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Political word games
Last week acting Prime Minister Errol Mc Leod warned Winston Duke, the PSA and wider society that “violating the Industrial Court’s injunction is violating the rule of law and could lead to anarchy.” COP leader Prakash Ramadhar did not use the word anarchy but agreed the strike was an attack on law and order.
“Anarchy” is one of those apparently straightforward words. Most people understand it as a descent into chaos and disaster. And politicians deploy it because it sparks a dark image of the rule of law giving way to a primordial battle of all against all. Not to mention it’s a popular word many citizens use to lament everyday life.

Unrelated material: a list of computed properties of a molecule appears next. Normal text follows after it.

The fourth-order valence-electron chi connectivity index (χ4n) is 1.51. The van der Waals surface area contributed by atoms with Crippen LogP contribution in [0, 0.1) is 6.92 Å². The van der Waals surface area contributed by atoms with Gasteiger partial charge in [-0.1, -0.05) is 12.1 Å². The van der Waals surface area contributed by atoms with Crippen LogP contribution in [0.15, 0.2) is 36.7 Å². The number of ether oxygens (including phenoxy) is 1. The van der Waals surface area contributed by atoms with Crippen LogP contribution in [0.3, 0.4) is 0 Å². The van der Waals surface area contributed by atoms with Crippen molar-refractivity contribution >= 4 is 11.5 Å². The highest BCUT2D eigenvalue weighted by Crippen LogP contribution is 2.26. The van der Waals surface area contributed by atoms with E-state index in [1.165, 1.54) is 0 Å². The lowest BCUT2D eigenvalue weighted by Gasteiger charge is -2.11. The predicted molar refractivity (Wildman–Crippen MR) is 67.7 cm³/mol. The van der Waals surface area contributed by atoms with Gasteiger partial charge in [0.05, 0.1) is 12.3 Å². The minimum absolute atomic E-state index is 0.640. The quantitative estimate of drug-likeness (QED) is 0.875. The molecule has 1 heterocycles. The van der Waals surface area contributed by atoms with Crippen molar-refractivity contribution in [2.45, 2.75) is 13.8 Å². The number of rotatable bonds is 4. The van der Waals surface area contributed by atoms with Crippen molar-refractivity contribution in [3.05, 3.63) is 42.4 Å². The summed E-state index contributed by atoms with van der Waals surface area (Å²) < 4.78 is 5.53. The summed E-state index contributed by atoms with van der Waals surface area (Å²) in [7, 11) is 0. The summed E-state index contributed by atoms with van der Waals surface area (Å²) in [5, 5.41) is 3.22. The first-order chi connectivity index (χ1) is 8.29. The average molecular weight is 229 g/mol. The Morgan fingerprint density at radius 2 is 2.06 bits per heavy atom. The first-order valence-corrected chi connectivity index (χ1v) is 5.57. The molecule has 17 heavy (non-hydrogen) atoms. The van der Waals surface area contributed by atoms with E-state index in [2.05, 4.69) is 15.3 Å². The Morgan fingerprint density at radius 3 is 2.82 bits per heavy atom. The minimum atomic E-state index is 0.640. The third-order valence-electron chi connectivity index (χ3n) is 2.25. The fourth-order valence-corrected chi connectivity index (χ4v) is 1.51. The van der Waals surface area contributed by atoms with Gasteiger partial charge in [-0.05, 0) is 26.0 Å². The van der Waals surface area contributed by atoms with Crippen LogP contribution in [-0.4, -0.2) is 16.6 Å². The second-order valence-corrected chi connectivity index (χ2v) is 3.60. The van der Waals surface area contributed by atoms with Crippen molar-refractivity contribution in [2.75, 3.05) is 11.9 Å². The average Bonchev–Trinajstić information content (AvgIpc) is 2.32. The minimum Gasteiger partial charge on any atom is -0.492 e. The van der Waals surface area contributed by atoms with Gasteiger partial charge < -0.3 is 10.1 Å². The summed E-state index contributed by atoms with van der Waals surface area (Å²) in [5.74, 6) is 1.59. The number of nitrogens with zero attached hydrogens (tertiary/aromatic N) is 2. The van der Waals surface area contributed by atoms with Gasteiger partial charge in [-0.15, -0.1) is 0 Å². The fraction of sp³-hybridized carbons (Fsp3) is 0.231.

One of the ironies of this descent-into-anarchy meme is it never applies to all citizens equally. For example, when elites ignore the rule of law, say in corruption or fraud cases, politicians never evoke the moral panic of a society-wide descent into lawlessness. To cut a long story short, to the acting PM and probably most other incumbent political figures in any government, anywhere in the world, the anarchic are people who threaten the status quo as defined by the powerful and elite.
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